Continue reading “What Makes Humans Unique? (II): Six Candidates for What Makes Human Cognition Uniquely Human”

What Makes Humans Unique? (I): The Evolution of the Human Brain

Hello! This is my first post here at Replicated Typo and I thought I’d start with reposting a slightly modified version of a three-part series on the evolution of the human mind that I did last year over at my blog Shared Symbolic Storage.

So in this and my next posts I will have a look at how human cognition evolved from the perspective of cognitive science, especially ‘evolutionary linguistics,’ comparative psychology and developmental psychology.

In this post I’ll focus on the evolution of the human brain.

Human Evolution

We are evolved primates. (As are all other primates of course. So maybe it is better to say that we, like all other primates, are evolved beings with a unique set of specializations, adaptations and features. )

In our lineage, we share a common ancestor with orangutans (about 15 million years ago (mya)), gorillas (about 10mya), and most recently, chimpanzees and bonobos (5 to 7 mya). We not only share a significant amount of DNA with our primate cousins, but also major anatomical features (Gazzaniga 2008: 51f., Lewin 2005: 61) These include, for example, our basic skeletal anatomy, our facial muscles, or our fingernails (Lewin 2005: 218ff.).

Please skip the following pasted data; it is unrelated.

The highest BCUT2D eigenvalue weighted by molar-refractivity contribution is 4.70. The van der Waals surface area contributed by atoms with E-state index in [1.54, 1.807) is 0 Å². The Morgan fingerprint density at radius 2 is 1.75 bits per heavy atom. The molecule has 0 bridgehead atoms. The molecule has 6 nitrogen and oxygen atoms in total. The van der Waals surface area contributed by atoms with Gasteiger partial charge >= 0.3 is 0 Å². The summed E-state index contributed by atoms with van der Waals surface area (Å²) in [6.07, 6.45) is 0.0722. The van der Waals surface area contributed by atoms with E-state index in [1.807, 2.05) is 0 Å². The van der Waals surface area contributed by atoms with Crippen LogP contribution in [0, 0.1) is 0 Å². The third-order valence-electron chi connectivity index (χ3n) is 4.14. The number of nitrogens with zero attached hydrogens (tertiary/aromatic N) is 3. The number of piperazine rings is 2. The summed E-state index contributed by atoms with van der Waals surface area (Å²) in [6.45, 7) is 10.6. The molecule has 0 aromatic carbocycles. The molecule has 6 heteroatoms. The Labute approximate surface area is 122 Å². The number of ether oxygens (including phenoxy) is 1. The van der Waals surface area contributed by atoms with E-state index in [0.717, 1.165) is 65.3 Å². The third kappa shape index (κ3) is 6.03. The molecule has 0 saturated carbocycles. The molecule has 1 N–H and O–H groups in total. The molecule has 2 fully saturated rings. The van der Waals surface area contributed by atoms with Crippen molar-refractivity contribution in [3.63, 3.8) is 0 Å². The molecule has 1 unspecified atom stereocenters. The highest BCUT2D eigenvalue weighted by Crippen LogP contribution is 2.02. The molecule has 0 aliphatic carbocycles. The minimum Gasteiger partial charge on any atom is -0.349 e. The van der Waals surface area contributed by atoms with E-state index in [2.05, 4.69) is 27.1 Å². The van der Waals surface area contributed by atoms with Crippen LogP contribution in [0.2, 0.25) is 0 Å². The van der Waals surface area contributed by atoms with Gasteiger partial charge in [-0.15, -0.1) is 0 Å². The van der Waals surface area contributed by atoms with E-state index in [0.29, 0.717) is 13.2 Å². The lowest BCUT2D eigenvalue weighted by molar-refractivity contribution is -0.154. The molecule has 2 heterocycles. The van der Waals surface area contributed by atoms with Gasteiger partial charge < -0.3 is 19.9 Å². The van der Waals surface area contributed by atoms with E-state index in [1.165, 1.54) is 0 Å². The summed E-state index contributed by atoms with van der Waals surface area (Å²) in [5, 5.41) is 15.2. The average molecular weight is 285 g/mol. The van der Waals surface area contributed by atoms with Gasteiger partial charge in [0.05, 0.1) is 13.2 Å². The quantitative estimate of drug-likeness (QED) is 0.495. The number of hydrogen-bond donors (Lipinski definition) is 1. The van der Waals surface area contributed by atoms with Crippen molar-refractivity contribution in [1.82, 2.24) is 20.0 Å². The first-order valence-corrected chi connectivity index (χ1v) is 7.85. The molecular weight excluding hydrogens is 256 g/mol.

What most distinguishes us as humans on an anatomical level are our bizarre hair distribution, our upright posture and the skeletal modifications necessary for it, including a propensity for endurance running, our opposable thumbs, fat deposits that are unusually extensive (Preuss 2004: 5), and an intestinal tract only 60% the size expected of primates our size (Gibbons 2007: 1558).